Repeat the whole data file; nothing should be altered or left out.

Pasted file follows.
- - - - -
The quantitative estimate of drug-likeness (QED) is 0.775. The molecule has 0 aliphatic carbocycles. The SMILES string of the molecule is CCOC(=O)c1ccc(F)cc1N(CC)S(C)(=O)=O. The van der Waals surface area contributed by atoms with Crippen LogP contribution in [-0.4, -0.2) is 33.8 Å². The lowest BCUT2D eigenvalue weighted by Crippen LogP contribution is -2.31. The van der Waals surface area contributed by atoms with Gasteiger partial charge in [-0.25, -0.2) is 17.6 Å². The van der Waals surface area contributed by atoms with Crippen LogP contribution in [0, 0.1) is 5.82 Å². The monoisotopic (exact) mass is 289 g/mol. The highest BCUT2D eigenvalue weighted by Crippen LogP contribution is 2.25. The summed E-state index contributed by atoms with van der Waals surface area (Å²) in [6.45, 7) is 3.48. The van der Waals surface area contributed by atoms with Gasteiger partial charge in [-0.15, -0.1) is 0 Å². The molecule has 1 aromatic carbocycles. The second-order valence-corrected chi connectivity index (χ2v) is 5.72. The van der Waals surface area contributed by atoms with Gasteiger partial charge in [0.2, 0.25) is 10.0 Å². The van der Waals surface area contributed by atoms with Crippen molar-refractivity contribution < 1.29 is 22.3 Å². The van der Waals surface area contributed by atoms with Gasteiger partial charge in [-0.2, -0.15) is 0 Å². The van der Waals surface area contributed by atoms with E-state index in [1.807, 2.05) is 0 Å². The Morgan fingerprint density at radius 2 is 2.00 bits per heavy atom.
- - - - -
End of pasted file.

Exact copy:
The quantitative estimate of drug-likeness (QED) is 0.775. The molecule has 0 aliphatic carbocycles. The SMILES string of the molecule is CCOC(=O)c1ccc(F)cc1N(CC)S(C)(=O)=O. The van der Waals surface area contributed by atoms with Crippen LogP contribution in [-0.4, -0.2) is 33.8 Å². The lowest BCUT2D eigenvalue weighted by Crippen LogP contribution is -2.31. The van der Waals surface area contributed by atoms with Gasteiger partial charge in [-0.25, -0.2) is 17.6 Å². The van der Waals surface area contributed by atoms with Crippen LogP contribution in [0, 0.1) is 5.82 Å². The monoisotopic (exact) mass is 289 g/mol. The highest BCUT2D eigenvalue weighted by Crippen LogP contribution is 2.25. The summed E-state index contributed by atoms with van der Waals surface area (Å²) in [6.45, 7) is 3.48. The van der Waals surface area contributed by atoms with Gasteiger partial charge in [-0.15, -0.1) is 0 Å². The molecule has 1 aromatic carbocycles. The second-order valence-corrected chi connectivity index (χ2v) is 5.72. The van der Waals surface area contributed by atoms with Gasteiger partial charge in [0.2, 0.25) is 10.0 Å². The van der Waals surface area contributed by atoms with Crippen molar-refractivity contribution < 1.29 is 22.3 Å². The van der Waals surface area contributed by atoms with Gasteiger partial charge in [-0.2, -0.15) is 0 Å². The van der Waals surface area contributed by atoms with E-state index in [1.807, 2.05) is 0 Å². The Morgan fingerprint density at radius 2 is 2.00 bits per heavy atom.